Wednesday, 25 November 2009

An English Arcanum

A WHILE AGO I told you of three mysterious hares who shared between them just three ears and yet had two ears each. All over Dartmoor these hares can be seen, in the roof bosses of churches, on shop signs and plaques on buildings. And now they can be seen leaping around the second album from Oxford folk band Telling the Bees. You may remember my artwork for their debut Untie the Wind. And just one year later these four talented musicians have put together another exquisite collection of music. An English Arcanum is a mossy basketful of eleven sonic tales made with bagpipes and concertina and voices and mandolin and cello and a good deal of acorns, and it is just wonderful. I was delighted to be asked again by this lovely foursome to make the artwork for their music and this time I am even happier with the result. And so, I am pleased to say, are they. It is all rendered in fine fine pencil. An old one-toothed man, a wayfaring musician, walks out of the woods carrying a barrel organ / cabinet of curiosities which bears a compartment for each song. (The lone tooth was inspired by the one swinging gnasher of a rural farmer called Ivan who we met on a windy hilltop in Wales!) From under his hat poke oak leaves and he wears a pilgrim hat badge of a bee. If you look closely you'll find all sorts of little puzzling details which will make sense when you hear the songs.

(please click to enlarge)

Inside the three strange hares circle the CD deftly as the music plays...

Oak twigs entwine with lyrics...

Old riddles are unravelled by the four winds...

And the four musicians look on proudly...

The new album is already receiving deservedly glowing reviews and the official album launch is this Friday 27th November at the Queen of Clubs cabaret, Holywell Music Rooms, Oxford, if you should be in the vicinity. Otherwise you can have a listen and order a copy of the album for £12 from the band themselves here, or find news and buzzings on their blog.

For me there is something intrinsically right about combining music with imagery, if you listen to this beautifully crafted music whilst looking at the drawings I hope you can almost imagine the pencil strings thrumming.
An English Arcanum is exactly that - a beautiful evocation of an old and strange yet wildly familiar England.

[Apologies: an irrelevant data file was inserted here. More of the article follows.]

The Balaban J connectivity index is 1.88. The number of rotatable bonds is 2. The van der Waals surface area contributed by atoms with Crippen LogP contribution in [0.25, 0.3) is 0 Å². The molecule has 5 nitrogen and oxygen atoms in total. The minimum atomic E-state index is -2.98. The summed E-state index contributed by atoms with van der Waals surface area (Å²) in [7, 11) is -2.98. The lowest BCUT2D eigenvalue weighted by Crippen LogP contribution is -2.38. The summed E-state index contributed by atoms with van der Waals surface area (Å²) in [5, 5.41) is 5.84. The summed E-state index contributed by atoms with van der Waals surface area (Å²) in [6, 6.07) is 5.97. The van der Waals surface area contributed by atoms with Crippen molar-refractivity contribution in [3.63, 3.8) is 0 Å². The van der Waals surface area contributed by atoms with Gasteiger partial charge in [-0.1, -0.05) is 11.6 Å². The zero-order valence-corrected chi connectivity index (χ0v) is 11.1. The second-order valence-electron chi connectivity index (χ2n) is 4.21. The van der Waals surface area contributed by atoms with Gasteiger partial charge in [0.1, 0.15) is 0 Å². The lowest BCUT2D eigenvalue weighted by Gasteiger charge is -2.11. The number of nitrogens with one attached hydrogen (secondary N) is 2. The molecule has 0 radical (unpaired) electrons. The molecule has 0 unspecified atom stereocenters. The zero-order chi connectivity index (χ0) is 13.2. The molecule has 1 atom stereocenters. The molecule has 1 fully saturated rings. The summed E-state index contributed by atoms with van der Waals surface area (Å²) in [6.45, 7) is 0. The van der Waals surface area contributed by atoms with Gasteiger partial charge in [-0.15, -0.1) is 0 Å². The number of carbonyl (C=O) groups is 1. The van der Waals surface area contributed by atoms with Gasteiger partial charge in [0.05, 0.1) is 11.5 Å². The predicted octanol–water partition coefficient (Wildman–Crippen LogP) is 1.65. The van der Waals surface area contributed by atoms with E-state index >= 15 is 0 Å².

Wednesday, 4 November 2009

The November Clock

THE NIGHT has begun to nibble at the tail ends of the days more and more, so that at 5 o'clock the chickens have retired to their coop and our lanterns must be lit - we are getting through lamp oil faster than ever.
The walk through the woods to the village is auburn now, and beautiful in its shedding.

November is here, and with it comes a new Once Upon O'Clock! This one is for Tess, a dear lady who ruminates inquiringly on a miscellany of spiritual paths and ideas over at her excellent blog Anchors & Masts. Tess asked me to make her a clock to celebrate her stepping into the autumnal phase of her life. She asked for a white haired wise woman in a forest or a cave mouth, and stars and moon, she asked for regenerative ivy, and colours of autumn, with a hint of winter. This crone-clock was a lovely commission, and I hope I have managed to make what Tess hoped for. The white-haired woman opens a round door in the roots to an Underground Place. What magics take place there we can only guess at by the smoking of the chimney. Perhaps it is the root-door to time itself?

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This November Clock is painted on a delicious slice of Yew. Finding interesting pieces of wood for my clocks is a job in itself, and I was lucky to be offered some slices from a well seasoned Yew log in the workshop here. The wood is dense and orangey in its colour, which compliments the autumnal pallet, and the grain positively undulates! The inner area of the tree (another circle of time) is outlined by a natural dark edge which I used for the border of the image.

(please click to enlarge)

A little while ago I wrote to all those on my Once Upon O'Clock order list to say that I was unable to continue making clocks at the rather low price of £150. I found that I was favouring other paid work over fulfilling clock orders as they take over a week to make each and £150 is not really an adequate exchange for my time. So the price has gone up to £250, and this is the first clock I have made at that price. I was delighted that so many folks were so enthusiastic about these Once Upon O'Clocks, and I wanted to make them affordable items for people, but now I am able to look forward to painting the next custom clock and know that I will earn a reasonable little purseful of money from it too.. unfortunately a necessary consideration for us as makes a living by hand this way.

Anyway, the November Clock is on its way to Tess now, and I hope she delights in its ticking away these leaf-rustling, trick-or-treating, apple-and-chestnut days.